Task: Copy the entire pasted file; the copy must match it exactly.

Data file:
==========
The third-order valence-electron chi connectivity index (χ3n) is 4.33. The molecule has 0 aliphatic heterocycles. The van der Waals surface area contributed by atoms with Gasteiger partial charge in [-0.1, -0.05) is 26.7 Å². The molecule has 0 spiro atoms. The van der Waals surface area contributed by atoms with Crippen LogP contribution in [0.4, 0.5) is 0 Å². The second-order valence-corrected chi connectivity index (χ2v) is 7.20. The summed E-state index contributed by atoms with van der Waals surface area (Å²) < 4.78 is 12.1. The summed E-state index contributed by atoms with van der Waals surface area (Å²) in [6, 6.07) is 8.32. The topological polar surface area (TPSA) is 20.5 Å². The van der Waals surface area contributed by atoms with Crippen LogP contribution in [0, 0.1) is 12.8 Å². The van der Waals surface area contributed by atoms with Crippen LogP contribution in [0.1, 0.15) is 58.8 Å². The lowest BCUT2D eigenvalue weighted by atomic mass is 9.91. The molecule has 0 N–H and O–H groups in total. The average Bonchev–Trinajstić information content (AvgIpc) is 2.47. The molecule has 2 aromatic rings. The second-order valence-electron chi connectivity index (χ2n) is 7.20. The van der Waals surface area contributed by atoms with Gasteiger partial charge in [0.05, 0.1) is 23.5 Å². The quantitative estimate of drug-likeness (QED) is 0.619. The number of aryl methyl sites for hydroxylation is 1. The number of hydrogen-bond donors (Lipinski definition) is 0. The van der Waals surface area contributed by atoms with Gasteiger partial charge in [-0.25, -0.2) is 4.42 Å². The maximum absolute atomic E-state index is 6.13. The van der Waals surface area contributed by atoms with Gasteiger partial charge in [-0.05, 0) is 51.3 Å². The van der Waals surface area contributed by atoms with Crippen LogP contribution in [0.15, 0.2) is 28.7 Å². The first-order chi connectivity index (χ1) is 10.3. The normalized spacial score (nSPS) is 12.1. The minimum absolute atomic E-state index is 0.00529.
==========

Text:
The third-order valence-electron chi connectivity index (χ3n) is 4.33. The molecule has 0 aliphatic heterocycles. The van der Waals surface area contributed by atoms with Gasteiger partial charge in [-0.1, -0.05) is 26.7 Å². The molecule has 0 spiro atoms. The van der Waals surface area contributed by atoms with Crippen LogP contribution in [0.4, 0.5) is 0 Å². The second-order valence-corrected chi connectivity index (χ2v) is 7.20. The summed E-state index contributed by atoms with van der Waals surface area (Å²) < 4.78 is 12.1. The summed E-state index contributed by atoms with van der Waals surface area (Å²) in [6, 6.07) is 8.32. The topological polar surface area (TPSA) is 20.5 Å². The van der Waals surface area contributed by atoms with Crippen LogP contribution in [0, 0.1) is 12.8 Å². The van der Waals surface area contributed by atoms with Crippen LogP contribution in [0.1, 0.15) is 58.8 Å². The lowest BCUT2D eigenvalue weighted by atomic mass is 9.91. The molecule has 0 N–H and O–H groups in total. The average Bonchev–Trinajstić information content (AvgIpc) is 2.47. The molecule has 2 aromatic rings. The second-order valence-electron chi connectivity index (χ2n) is 7.20. The van der Waals surface area contributed by atoms with Gasteiger partial charge in [0.05, 0.1) is 23.5 Å². The quantitative estimate of drug-likeness (QED) is 0.619. The number of aryl methyl sites for hydroxylation is 1. The number of hydrogen-bond donors (Lipinski definition) is 0. The van der Waals surface area contributed by atoms with Gasteiger partial charge in [-0.25, -0.2) is 4.42 Å². The maximum absolute atomic E-state index is 6.13. The van der Waals surface area contributed by atoms with Gasteiger partial charge in [-0.05, 0) is 51.3 Å². The van der Waals surface area contributed by atoms with Crippen LogP contribution in [0.15, 0.2) is 28.7 Å². The first-order chi connectivity index (χ1) is 10.3. The normalized spacial score (nSPS) is 12.1. The minimum absolute atomic E-state index is 0.00529.